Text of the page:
As you [Mark] probably noticed talking with our students, many of their families never thought about the river, and if they did, it was not considered an asset, let alone a tourist attraction. When I first moved here, everyone told me not to swim in the “Hooch” because it was filthy from Atlanta sewage, and they warned me that I absolutely should not eat the fish. Ironically, just five years after the revitalization and restoration of the river, you have people fishing, swimming, whitewater rafting, kayaking, and paddle-boarding down the Chattahoochee.

collection of objects on a table

MD: When it comes to the environment, there’s really not a cornucopia of good news spewing. So I am happy to take a story of positive transformation wherever I can find one. Usually one hears tales of things not being as wonderful as they once were, and from both of you I’m getting the idea that the river is not as bad as it was before. This seems to be both the story of better management and the resilience of nature. I am keen to imagine how art can somehow help to foster and continue this progressive swing in the river’s trajectory.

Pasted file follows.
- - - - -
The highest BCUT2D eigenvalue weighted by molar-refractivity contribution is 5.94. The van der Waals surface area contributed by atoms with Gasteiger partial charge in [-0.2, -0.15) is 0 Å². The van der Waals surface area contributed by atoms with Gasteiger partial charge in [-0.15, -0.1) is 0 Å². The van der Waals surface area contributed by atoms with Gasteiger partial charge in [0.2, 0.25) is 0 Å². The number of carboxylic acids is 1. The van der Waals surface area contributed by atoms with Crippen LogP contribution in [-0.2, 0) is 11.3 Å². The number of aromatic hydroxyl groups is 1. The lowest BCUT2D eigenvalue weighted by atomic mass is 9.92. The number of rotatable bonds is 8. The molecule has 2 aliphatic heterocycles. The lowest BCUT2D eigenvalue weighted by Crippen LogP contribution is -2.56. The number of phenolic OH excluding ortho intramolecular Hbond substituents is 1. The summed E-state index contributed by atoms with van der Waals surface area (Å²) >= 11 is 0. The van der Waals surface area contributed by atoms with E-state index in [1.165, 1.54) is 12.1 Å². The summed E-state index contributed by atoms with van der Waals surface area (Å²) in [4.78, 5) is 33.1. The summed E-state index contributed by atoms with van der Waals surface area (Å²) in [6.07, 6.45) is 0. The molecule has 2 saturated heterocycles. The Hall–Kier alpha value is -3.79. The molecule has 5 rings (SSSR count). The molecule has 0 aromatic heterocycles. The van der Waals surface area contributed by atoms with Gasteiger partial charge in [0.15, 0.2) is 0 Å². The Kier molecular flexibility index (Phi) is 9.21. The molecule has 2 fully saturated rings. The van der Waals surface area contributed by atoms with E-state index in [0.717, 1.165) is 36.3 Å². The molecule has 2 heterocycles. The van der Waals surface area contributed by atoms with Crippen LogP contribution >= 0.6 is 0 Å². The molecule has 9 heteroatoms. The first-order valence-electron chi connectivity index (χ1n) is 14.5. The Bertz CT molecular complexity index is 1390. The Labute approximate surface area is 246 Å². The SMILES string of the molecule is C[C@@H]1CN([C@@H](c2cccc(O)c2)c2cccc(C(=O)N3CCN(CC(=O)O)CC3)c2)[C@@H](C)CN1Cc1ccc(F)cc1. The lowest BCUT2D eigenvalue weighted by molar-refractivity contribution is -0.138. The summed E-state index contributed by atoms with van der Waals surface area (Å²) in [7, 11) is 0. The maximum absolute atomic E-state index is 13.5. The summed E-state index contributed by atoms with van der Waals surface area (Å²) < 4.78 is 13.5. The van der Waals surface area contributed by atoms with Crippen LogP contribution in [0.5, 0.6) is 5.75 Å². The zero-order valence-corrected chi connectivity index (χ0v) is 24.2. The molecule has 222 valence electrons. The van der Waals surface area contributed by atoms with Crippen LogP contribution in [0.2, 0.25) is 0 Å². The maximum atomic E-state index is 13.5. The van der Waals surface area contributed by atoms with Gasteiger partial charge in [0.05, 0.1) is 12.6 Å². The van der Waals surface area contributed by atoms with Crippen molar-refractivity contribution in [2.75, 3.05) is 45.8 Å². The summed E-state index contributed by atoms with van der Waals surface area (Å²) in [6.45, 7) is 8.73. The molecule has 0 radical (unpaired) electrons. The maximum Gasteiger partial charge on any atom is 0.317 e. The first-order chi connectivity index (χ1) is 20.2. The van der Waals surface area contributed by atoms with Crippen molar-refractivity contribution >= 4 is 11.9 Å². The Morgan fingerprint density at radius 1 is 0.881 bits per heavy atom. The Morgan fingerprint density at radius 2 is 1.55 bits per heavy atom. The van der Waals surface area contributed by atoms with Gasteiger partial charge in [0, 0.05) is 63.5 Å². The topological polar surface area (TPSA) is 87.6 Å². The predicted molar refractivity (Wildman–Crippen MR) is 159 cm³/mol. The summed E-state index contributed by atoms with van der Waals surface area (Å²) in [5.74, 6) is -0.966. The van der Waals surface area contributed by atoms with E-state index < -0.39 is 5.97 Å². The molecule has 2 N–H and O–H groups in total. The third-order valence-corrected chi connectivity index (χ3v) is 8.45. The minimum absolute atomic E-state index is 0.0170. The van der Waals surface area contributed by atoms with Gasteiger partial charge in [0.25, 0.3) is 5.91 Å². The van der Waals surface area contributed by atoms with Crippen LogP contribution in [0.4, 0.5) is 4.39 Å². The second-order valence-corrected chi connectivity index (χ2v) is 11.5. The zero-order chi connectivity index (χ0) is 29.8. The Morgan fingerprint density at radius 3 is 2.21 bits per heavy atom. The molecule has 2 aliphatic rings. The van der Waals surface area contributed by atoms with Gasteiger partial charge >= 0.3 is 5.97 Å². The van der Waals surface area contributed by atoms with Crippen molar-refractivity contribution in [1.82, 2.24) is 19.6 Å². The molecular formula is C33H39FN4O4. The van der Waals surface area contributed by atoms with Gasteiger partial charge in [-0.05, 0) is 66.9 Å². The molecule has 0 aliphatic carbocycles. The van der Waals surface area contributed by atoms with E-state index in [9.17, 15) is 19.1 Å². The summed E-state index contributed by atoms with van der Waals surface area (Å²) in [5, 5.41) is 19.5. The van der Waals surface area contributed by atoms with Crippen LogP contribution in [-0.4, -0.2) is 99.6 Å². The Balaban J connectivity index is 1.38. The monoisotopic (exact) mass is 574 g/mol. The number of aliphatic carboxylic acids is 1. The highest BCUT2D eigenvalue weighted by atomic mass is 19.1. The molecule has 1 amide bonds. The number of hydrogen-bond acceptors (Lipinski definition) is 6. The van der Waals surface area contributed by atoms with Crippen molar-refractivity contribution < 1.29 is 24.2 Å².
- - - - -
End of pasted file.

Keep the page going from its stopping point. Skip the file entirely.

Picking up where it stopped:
It seems to me that now the river is at last viewed again as an asset to the community, it is also increasingly in danger of being privatized and therefore inaccessible to a community beyond the one developers most favor. Columbus’ success with reframing the river has a great deal to do with making it more visible and accessible. From some of the plans and schemes we’ve heard about, I could easily imagine Atlanta taking a very different road—one which privatizes the river as an amenity. It is hard for me to imagine what role art can have as part of the process of resistance to this onslaught of development. [Although] we are not the urbanists redesigning spaces like the waterfront, we are certainly stakeholders in the process, and allied with those who would advocate for a more ecologically restorative and public riverfront. Often when art is brought into the process of rethinking urban rivers, it tends to be tacked on at the end to have a decorative or commemorative function. Can you imagine another role for using art expertise more vitally?